bulge

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battle of the bulge

slang The struggle to lose weight and/or stay slim. The phrase is a humorous reference to the World War II battle of the same name. The battle of the bulge keeps me going to the gym.
See also: battle, bulge, of

be bulging at the seams

slang To be overly crowded. Because of all the delays this morning, the train station is bulging at the seams. Good luck finding a place to sit!
See also: bulge, seam

bulge out

To protrude. That growth is now bulging out of your neck—you really need to get that checked. That trash bag might rip—something on this side is bulging out.
See also: bulge, out

bulge with (something)

To protrude with a particular substance or for a particular reason. The doctor said that I'm fine—the growth is just bulging with harmless pus!
See also: bulge

have the bulge on (someone or something)

To have an advantage over someone or something. I hope to have the bulge on the competition, thanks to my extensive student teaching experience.
See also: bulge, have, on

get the bulge on (someone or something)

To obtain an advantage over someone or something. I hope that my extensive student teaching experience helps me to get the bulge on the competition.
See also: bulge, get, on

battle of the bulge

the attempt to keep one's waistline slim. (Jocular. Alludes to a World War II battle.) She appears to have lost the battle of the bulge. I've been fighting the battle of the bulge ever since I turned 35.
See also: battle, bulge, of

bulge out

to swell outward; to extend out into a lump or mound. The puppy's tummy bulged out, full of food. The bag of grass clippings bulged out heavily.
See also: bulge, out

bulge with something

to be swollen with something. The bag was bulging with gifts and candy. The chipmunk's cheeks bulged with the nuts it had found.
See also: bulge

have (or get) the bulge on

have or get an advantage over. British informal
See also: bulge, have, on

be bursting/bulging at the ˈseams (with something)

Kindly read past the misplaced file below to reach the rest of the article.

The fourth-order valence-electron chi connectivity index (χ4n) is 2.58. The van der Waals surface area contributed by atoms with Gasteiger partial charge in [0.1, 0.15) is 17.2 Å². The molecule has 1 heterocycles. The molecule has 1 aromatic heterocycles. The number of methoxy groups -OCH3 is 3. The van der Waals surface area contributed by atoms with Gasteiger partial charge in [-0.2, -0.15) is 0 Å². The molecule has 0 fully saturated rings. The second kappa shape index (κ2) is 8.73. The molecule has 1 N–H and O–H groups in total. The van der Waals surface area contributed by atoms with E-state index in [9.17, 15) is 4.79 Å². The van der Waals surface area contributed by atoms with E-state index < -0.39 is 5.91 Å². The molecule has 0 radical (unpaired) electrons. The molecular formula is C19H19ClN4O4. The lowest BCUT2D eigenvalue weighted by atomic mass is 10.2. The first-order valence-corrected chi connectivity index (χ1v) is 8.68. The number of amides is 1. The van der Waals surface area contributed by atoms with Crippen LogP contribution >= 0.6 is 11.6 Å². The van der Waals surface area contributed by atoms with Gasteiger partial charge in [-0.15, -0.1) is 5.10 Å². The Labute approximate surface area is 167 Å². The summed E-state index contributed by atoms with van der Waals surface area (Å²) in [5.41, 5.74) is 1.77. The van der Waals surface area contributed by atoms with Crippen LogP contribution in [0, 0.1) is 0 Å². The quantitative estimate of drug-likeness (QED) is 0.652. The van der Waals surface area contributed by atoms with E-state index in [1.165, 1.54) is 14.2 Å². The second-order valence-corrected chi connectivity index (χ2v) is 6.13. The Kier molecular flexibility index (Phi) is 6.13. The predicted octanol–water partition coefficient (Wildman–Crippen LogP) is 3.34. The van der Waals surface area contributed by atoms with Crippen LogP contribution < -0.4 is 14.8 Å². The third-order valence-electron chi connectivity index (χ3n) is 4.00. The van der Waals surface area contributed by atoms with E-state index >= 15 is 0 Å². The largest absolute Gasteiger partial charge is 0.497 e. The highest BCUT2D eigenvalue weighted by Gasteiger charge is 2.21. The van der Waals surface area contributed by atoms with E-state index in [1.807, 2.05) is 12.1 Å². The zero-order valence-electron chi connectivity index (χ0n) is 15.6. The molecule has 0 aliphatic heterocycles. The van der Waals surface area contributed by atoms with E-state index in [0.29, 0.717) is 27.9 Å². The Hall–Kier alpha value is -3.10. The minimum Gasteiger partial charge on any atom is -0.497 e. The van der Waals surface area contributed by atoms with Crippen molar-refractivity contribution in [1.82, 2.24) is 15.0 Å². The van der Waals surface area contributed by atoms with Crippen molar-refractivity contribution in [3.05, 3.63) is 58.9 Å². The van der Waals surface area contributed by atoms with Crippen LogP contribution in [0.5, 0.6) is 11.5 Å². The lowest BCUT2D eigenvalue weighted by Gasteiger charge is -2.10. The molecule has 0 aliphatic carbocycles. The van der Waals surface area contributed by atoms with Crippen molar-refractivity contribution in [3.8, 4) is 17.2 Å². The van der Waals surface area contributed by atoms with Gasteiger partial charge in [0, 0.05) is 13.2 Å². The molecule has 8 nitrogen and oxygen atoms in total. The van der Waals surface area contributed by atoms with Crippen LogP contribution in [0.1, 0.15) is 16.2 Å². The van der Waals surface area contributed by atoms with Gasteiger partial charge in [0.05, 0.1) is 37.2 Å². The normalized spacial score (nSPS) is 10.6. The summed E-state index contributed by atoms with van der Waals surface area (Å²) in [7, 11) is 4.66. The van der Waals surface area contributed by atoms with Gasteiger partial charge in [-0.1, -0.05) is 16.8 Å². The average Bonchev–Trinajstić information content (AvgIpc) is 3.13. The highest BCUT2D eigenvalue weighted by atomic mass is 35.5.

(also be full to ˈbursting (with something)) (informal) be very or too full (of something): All of our schools are bursting at the seams; we have to build new ones urgently.
See also: bulge, burst, seam

bulge out

v.
1. To swell or protrude outward: I ate so much that my stomach was bulging out.
2. To bend or warp out of proper shape or alignment: If it gets too hot, the sides of the stove will bulge out.
See also: bulge, out

battle of the bulge

n. the attempt to keep one’s waistline normal. (Named for a World War II battle.) She appears to have lost the battle of the bulge.
See also: battle, bulge, of

battle of the bulge

A jocular description of fighting middle-aged spread, named for an actual battle between the Allies and German forces during World War II. The last great German drive of the war, it began in December 1944, when Nazi troops “bulged” through the Allied lines deep into Belgium. It took a month for the Allies to drive back the German forces. The current cliché was born in the second half of the 1900s, when diet-conscious Americans deplored the seemingly inevitable advance of pounds that comes in advancing years. A New York Times review of the one-woman play by Eve Ensler, The Good Body, had it: “. . . Ms. Ensler . . . [was] soliciting the experiences of women caught up in similar battles of the bulge” (Nov. 16, 2004).
See also: battle, bulge, of